Uber announced Tuesday that “100 percent” of rides will take place in electric vehicles by 2030 in the US, Canada, and Europe, and by 2040 for the rest of the world. But rather than pay drivers directly to trade their gas-burning vehicles for electric ones, the company will impose an extra fee on trips completed in an electric vehicle to incentivize drivers to make the switch.
Starting today, Uber is launching its “Uber Green” surcharge in 15 cities in the US and Canada. For a dollar extra, riders can specifically request a hybrid or electric vehicle. Drivers who use hybrid or electric vehicles to pick up passengers will get an extra 50 cents per ride, while drivers using specifically battery-electric vehicles get another dollar on top of that — for a total of $1.50 extra per ride.
That means trips in hybrid or electric vehicles are about to become slightly more expensive for Uber customers, which Uber sees as a necessary cost to help speed the transition to a zero-emissions fleet. Uber will also spend $800 million of its own money to help “hundreds of thousands of drivers in the US, Canada, and Europe transition to battery EVs by 2025.”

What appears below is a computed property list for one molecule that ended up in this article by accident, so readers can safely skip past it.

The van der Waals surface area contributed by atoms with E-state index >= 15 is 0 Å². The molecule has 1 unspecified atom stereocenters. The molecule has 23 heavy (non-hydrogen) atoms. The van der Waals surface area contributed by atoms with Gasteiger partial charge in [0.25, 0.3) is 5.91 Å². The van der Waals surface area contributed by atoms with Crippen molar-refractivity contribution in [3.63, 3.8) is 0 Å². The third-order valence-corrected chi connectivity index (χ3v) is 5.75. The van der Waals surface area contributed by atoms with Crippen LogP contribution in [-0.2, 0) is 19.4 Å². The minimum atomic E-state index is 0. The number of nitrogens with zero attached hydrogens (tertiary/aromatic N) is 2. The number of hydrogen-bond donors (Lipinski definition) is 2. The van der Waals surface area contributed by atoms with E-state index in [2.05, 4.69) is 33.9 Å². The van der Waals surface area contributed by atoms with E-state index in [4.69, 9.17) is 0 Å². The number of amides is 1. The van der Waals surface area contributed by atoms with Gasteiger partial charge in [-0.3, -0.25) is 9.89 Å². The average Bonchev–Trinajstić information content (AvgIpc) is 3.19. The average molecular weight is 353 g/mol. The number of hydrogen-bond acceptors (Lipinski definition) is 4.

Still, Uber thinks that by using more carrot than stick, it can get better results. For example, drivers won’t be required to drive electric or hybrid vehicles to make money on Uber’s app, even by the target date of 2030. The company believes the shift to zero emissions will be enormous and that more good will come from incentivizing drivers rather than punishing them.
The news comes as talk of requiring ride-hailing companies to use more electric vehicles is gaining traction among many big US cities. It’s also at a time when the view that ride-sharing services are more environmentally friendly than other modes of transportation has been contradicted by a growing body of evidence. Research suggests that the average ride-hailing trip creates about 50 percent more pollution than the average traditional car trip. Even worse, studies show that over half of all ride-hailing trips in major cities are made by people who would have otherwise used cleaner means of transit to get to their destination.
Getting the millions of people who drive for Uber to switch to electric vehicles will arguably be the hardest part of the company’s plan. Uber drivers are classified as independent contractors, and many use their personal cars to drive for not just one but several gig economy companies. In 2018, Uber explored providing cash incentives to some North America-based drivers who switch to electric vehicles, but it never expanded the program beyond the original pilot phase.
Uber says it intends to partner with a variety of stakeholders — including automakers, car rental operators, electric vehicle charging companies, and others — in what is likely to be a massive effort to achieve its ambitious goal of a “fully zero-emissions platform by 2040.”
Uber will work with automakers — General Motors in the US and Canada, and Renault-Nissan in cities in the UK, France, Netherlands, and Portugal — to “extend attractive offers” on electric vehicles to drivers. It will work with car rental company Avis to make EVs more accessible for drivers to rent.